Spamhaus is a well-regarded registry of bad actors. The British nonprofit, along with partner organizations, tracks the IP addresses that spew most of the spam issued forth worldwide. They also use honeypots and other mechanisms to keep a dynamic list of infected computers and IP addresses that act as vectors for infection. And they owe a guy in Illinois nearly $12 million due to a default judgment issued by a U.S. District Court judge when Spamhaus failed to contest a lawsuit.
That judgment may dog Spamhaus for some time to come, regardless of their seemingly accurate assertion that, as a firm that does business in the United Kingdom, a court in Illinois lacks the jurisdiction to summon Spamhaus to court in the first place.
The suit was brought by David Linhardt, who operates e360 Insight, and who alleges that Spamhaus has misrepresented the nature of his business – opt-in mailings, he claims – and impaired his revenue. Linhardt maintains that Spamhaus does business in the jurisdiction of the Illinois court in which he filed the suit. Spamhaus has annotated a record in its Registry of Known Spam Operations (ROKSO) with details of what Spamhaus states are e360’s associations with spammers and use of IP addresses controlled by spammers. They also include the colorful email received by Spamhaus from Linhardt.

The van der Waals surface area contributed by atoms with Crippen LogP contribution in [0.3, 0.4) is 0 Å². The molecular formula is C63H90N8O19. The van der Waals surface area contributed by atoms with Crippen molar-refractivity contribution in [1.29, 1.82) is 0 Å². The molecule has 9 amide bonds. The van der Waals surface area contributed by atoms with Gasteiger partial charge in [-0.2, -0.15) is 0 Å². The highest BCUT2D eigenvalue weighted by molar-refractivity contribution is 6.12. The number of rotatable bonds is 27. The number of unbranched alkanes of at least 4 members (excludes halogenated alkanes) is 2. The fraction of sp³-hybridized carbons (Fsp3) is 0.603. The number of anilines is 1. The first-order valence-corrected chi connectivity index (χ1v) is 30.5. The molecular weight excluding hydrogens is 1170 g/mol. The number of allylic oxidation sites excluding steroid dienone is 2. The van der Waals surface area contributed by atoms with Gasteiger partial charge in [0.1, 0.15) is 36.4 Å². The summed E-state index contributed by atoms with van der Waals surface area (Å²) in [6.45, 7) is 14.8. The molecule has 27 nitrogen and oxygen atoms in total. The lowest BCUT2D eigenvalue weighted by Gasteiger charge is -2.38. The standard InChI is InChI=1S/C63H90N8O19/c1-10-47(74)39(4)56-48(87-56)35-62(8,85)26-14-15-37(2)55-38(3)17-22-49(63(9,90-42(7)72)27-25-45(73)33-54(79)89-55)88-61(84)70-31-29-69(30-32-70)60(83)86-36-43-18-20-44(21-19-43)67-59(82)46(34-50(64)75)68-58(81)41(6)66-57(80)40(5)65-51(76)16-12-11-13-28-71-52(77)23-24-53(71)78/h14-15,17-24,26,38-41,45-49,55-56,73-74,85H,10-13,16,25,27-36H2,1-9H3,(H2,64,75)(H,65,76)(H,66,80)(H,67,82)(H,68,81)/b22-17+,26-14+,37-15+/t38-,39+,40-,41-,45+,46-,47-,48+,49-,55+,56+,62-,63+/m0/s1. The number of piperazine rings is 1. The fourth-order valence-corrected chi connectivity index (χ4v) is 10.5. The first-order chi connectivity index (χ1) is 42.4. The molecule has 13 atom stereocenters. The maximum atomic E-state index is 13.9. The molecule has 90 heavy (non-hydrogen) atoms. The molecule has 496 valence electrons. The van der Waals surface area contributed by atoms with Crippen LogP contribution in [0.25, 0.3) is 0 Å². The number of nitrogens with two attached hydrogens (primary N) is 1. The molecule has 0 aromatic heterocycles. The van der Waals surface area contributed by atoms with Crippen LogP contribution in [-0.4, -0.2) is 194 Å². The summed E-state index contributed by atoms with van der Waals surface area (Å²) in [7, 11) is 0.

Spamhaus initially responded to the lawsuit to prove that it had no business in Illinois and was not under the court’s jurisdiction. Spamhaus then withdrew, because they thought responding might constitute de facto acceptance of jurisdiction on their part. Their failure to appear led to the default judgment of $11.7 million against the organization, along with Spamhaus being required to declare positively that e360 is not a spammer and stop blocking email from the organization. (Spamhaus has a variety of documents about the trial, but one Web page is rather clear and current.)
Following the judgment, e360 submitted a proposed order to the judge that would have ordered the global Internet domain authority ICANN (Internet Corporation for Assigned Names and Numbers) to suspend the registration of spamhaus.org, the UK group’s domain name. ICANN quickly responded that if so ordered by such a court, it lacked the authority to order a registrar to suspend a registration.